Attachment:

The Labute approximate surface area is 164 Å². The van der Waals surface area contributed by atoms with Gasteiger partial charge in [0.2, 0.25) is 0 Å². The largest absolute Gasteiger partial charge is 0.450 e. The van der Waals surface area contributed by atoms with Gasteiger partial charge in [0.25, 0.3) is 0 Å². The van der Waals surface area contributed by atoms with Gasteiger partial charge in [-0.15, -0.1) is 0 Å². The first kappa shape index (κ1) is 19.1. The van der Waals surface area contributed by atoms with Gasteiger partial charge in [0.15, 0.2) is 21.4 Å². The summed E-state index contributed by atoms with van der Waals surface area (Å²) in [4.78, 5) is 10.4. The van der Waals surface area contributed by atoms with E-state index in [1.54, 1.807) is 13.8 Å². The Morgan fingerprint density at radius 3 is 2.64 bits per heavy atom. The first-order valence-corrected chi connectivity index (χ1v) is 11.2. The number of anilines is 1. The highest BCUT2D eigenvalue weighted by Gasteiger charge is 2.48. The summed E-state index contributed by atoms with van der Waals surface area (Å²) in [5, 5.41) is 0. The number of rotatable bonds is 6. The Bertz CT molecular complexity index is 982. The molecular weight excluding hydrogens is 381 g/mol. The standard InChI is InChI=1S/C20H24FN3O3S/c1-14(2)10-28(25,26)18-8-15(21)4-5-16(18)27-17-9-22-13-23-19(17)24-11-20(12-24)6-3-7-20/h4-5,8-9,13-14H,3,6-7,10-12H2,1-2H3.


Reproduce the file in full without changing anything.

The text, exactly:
The Labute approximate surface area is 164 Å². The van der Waals surface area contributed by atoms with Gasteiger partial charge in [0.2, 0.25) is 0 Å². The largest absolute Gasteiger partial charge is 0.450 e. The van der Waals surface area contributed by atoms with Gasteiger partial charge in [0.25, 0.3) is 0 Å². The van der Waals surface area contributed by atoms with Gasteiger partial charge in [-0.15, -0.1) is 0 Å². The first kappa shape index (κ1) is 19.1. The van der Waals surface area contributed by atoms with Gasteiger partial charge in [0.15, 0.2) is 21.4 Å². The summed E-state index contributed by atoms with van der Waals surface area (Å²) in [4.78, 5) is 10.4. The van der Waals surface area contributed by atoms with E-state index in [1.54, 1.807) is 13.8 Å². The Morgan fingerprint density at radius 3 is 2.64 bits per heavy atom. The first-order valence-corrected chi connectivity index (χ1v) is 11.2. The number of anilines is 1. The highest BCUT2D eigenvalue weighted by Gasteiger charge is 2.48. The summed E-state index contributed by atoms with van der Waals surface area (Å²) in [5, 5.41) is 0. The number of rotatable bonds is 6. The Bertz CT molecular complexity index is 982. The molecular weight excluding hydrogens is 381 g/mol. The standard InChI is InChI=1S/C20H24FN3O3S/c1-14(2)10-28(25,26)18-8-15(21)4-5-16(18)27-17-9-22-13-23-19(17)24-11-20(12-24)6-3-7-20/h4-5,8-9,13-14H,3,6-7,10-12H2,1-2H3.